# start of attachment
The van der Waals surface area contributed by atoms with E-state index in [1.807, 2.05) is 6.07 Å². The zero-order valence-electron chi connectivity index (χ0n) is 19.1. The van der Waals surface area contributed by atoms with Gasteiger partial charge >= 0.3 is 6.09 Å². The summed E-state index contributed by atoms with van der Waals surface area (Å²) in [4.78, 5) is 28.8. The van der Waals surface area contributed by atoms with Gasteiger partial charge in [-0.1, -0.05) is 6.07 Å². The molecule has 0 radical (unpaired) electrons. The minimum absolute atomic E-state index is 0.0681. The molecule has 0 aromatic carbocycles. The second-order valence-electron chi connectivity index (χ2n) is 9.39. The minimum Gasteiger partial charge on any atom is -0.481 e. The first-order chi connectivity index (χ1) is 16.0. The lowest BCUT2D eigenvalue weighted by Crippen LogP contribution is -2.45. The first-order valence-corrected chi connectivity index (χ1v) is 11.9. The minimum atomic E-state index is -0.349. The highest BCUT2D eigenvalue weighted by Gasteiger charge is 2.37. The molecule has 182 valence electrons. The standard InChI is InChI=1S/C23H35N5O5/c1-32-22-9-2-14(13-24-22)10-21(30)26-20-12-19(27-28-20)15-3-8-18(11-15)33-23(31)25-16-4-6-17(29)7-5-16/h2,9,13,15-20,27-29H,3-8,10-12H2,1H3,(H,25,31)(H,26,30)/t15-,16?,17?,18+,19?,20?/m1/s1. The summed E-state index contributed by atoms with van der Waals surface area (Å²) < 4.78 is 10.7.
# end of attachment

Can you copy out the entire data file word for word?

The van der Waals surface area contributed by atoms with E-state index in [1.807, 2.05) is 6.07 Å². The zero-order valence-electron chi connectivity index (χ0n) is 19.1. The van der Waals surface area contributed by atoms with Gasteiger partial charge >= 0.3 is 6.09 Å². The summed E-state index contributed by atoms with van der Waals surface area (Å²) in [4.78, 5) is 28.8. The van der Waals surface area contributed by atoms with Gasteiger partial charge in [-0.1, -0.05) is 6.07 Å². The molecule has 0 radical (unpaired) electrons. The minimum absolute atomic E-state index is 0.0681. The molecule has 0 aromatic carbocycles. The second-order valence-electron chi connectivity index (χ2n) is 9.39. The minimum Gasteiger partial charge on any atom is -0.481 e. The first-order chi connectivity index (χ1) is 16.0. The lowest BCUT2D eigenvalue weighted by Crippen LogP contribution is -2.45. The first-order valence-corrected chi connectivity index (χ1v) is 11.9. The minimum atomic E-state index is -0.349. The highest BCUT2D eigenvalue weighted by Gasteiger charge is 2.37. The molecule has 182 valence electrons. The standard InChI is InChI=1S/C23H35N5O5/c1-32-22-9-2-14(13-24-22)10-21(30)26-20-12-19(27-28-20)15-3-8-18(11-15)33-23(31)25-16-4-6-17(29)7-5-16/h2,9,13,15-20,27-29H,3-8,10-12H2,1H3,(H,25,31)(H,26,30)/t15-,16?,17?,18+,19?,20?/m1/s1. The summed E-state index contributed by atoms with van der Waals surface area (Å²) < 4.78 is 10.7.